In brief, considering the fact that Nkrumah was a palpable academic failure, by the standards of his peers and contemporaries, Mr. Victor Gbeho, a career diplomat and former Ghanaian ambassador to the United Nations, could not aptly be said to have been wide of the mark when recently (July 2006) the son of the composer of Ghana’s national anthem intimated in a radio interview, which was reported by, as well as other major Ghanaian media outlets, that in terms of leadership “greatness” or “genius,” Sogakope’s Flt.-Lt. Jerry John Rawlings ranked next to President Nkrumah. For both leaders appear to have assiduously worked themselves into both the national and international limelight in order to compensate for their patent academic and professional failures.

Indeed, there is an open anecdotal secret to the effect that while Mr. Rawlings was incontrovertibly one of the Ghana Air Force’s best pilots, the man could never, hard as he tried, sit for and pass any of his Air Force’s promotion examinations. And like his predecessor Mr. Kwame Nkrumah, Mr. Rawlings, who also sports an equal number of Honorary Doctorates, is often remarked upon as being “charismatic,” by which connotation, of course, critics imply that Mr. Rawlings is quite versatile at rabble-rousing.

The preceding notwithstanding, Omari appears to shoot wide off tangent when the renowned Ghanaian sociologist reports, quoting Nkrumah, that: “The United Gold Coast Convention was obviously not seriously planning to secure independence for the Colony [or the erstwhile Gold Coast] by itself[,] as its officers made no provision for organizing their movement on a nationwide basis, but merely ‘intended concerning themselves with the colony proper [or the Southern-Third of Ghana] and, to a lesser degree, with Ashanti,’ as Nkrumah (43) later wrote” (Nkrumah’s Autobiography ?).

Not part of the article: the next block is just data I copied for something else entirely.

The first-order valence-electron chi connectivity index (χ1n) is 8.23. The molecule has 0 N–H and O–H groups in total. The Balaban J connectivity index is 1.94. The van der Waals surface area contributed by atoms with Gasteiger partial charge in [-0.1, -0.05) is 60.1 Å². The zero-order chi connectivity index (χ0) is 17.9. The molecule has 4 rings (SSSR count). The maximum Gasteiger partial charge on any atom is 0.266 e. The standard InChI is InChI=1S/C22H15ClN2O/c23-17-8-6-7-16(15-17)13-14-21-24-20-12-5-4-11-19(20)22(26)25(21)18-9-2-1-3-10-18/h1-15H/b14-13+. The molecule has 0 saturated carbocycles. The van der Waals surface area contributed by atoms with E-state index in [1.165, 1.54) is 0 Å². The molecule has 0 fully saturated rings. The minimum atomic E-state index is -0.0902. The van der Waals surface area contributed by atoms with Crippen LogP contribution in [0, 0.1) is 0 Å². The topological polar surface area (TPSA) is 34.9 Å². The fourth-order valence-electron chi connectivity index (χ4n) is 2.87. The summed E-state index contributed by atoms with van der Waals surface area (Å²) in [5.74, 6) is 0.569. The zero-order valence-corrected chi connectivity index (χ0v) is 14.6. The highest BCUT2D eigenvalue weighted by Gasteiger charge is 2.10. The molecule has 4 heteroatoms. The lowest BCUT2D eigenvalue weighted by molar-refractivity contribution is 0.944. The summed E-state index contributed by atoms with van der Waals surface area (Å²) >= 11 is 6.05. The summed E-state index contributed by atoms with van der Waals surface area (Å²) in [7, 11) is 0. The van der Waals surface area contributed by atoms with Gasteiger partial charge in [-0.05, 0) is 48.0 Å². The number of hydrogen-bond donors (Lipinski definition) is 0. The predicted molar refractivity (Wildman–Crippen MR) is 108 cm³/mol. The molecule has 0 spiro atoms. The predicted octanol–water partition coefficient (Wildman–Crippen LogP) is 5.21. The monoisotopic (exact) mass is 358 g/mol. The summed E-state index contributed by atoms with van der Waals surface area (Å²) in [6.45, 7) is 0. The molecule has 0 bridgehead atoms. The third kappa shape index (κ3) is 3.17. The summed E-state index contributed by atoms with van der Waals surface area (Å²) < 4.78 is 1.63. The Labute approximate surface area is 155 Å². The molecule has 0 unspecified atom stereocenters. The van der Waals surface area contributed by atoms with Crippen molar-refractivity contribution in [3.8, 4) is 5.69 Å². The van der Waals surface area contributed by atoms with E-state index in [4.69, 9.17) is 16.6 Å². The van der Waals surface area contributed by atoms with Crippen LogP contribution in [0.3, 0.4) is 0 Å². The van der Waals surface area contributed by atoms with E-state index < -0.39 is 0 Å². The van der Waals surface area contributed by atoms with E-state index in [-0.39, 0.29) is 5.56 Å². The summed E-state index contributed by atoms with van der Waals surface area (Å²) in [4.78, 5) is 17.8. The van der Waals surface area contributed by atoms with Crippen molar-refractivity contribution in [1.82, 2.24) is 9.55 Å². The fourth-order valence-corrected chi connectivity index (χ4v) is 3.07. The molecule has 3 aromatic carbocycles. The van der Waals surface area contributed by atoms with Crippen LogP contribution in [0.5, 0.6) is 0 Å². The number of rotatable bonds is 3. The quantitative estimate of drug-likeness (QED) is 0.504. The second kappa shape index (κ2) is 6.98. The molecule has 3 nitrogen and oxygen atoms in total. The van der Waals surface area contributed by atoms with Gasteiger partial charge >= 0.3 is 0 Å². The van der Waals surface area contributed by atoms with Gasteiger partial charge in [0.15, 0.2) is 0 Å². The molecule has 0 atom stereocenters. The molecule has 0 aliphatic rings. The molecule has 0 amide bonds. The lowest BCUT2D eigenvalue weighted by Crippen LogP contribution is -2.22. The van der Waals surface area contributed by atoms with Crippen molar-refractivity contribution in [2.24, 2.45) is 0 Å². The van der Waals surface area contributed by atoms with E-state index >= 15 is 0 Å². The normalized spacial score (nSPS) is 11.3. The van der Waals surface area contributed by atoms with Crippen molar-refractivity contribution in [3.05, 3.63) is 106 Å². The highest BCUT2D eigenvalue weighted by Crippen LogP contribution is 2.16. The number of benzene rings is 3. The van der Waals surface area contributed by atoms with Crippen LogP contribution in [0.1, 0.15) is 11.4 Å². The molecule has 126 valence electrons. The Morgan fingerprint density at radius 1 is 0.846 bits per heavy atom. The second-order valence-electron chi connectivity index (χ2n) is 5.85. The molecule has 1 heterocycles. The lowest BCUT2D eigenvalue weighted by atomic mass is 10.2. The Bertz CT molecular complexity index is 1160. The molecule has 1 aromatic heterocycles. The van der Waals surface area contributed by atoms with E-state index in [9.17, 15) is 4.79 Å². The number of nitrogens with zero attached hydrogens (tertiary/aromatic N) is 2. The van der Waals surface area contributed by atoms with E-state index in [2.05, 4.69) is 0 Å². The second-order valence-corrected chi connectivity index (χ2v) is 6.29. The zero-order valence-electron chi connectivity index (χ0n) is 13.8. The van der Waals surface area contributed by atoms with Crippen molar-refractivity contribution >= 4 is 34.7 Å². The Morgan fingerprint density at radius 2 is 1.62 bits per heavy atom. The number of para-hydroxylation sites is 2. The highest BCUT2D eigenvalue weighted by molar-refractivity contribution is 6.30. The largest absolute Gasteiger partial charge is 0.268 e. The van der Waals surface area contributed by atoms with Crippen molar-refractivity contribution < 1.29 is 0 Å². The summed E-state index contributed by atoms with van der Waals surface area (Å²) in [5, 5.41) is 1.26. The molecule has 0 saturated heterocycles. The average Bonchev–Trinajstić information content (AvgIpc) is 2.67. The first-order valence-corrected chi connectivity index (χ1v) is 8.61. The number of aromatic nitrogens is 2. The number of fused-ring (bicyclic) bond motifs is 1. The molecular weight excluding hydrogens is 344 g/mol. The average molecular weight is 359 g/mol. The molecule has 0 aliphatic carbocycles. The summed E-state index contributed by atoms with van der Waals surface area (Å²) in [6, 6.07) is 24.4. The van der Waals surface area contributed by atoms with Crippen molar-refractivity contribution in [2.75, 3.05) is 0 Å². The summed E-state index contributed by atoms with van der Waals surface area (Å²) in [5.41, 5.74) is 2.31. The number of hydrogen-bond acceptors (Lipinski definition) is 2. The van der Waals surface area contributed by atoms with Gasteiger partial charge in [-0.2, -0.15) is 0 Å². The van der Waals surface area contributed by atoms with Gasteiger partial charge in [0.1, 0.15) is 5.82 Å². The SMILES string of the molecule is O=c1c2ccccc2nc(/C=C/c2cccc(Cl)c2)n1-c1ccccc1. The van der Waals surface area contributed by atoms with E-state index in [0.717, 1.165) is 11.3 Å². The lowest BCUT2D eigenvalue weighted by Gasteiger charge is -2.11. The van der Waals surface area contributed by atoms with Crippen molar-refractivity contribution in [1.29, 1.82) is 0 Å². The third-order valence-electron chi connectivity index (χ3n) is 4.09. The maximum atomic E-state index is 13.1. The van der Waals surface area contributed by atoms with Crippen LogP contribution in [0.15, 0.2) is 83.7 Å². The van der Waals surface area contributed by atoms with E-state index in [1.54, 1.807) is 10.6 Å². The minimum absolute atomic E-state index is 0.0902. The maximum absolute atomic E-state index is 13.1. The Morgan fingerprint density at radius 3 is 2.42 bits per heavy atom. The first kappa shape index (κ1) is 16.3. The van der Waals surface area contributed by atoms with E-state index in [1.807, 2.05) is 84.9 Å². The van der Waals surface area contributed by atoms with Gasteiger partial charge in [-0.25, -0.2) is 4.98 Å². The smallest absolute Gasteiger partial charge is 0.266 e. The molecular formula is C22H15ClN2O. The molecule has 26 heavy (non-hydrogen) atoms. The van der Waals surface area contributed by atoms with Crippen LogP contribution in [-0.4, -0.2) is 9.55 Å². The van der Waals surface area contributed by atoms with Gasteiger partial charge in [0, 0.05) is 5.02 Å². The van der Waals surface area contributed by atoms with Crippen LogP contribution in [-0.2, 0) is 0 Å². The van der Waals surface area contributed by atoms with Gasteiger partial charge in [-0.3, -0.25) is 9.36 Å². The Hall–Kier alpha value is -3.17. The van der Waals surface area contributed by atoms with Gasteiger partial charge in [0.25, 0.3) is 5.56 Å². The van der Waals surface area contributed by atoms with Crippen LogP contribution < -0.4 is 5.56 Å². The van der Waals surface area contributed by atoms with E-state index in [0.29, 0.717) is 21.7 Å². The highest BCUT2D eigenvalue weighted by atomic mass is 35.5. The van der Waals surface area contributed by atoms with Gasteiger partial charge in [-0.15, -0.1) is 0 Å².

Needless to say, like many a pontifical Nkrumah pronouncement, one cannot set store on the preceding. For starters, as Joe Appiah vividly recalls in his slim but highly informative treatise The Man J. B. Danquah (see also Okoampa-Ahoofe’s Dr. J. B. Danquah: Architect of Modern Ghana), as early as 1946, or thereabouts, Dr. Danquah had petitioned the Asantehene, Nana Osei Agyeman-Prempeh II to reject a separate independence – and declaration of sovereignty – for the Asante Confederation. This petition, it is interesting and significant to note, occurred at least a year or more before Nkrumah’s 1947 return to the Gold Coast. Then again, isn’t there a rather disingenuous edge to Nkrumah’s assertion, in view of the fact that the African Show Boy was invited by the UGCC to take up the post of General-Secretary precisely because the “Movement’s” leaders intended to consolidate the UGCC as a national and nationalist political party in order to win independence for the entire Gold Coast Colony, rather than merely obtaining the same for the territorial signatories to the Bond of 1844, in which case even Okyeman, which joined the Treaty some ten years later, would not have been included?

*Kwame Okoampa-Ahoofe, Jr., Ph.D., teaches English and Journalism at Nassau Community College of the State University of New York, Garden City. His forthcoming books are “Romantic Explorations” and “Abena Aninwaa: Letters to My Daughter” (, 2006).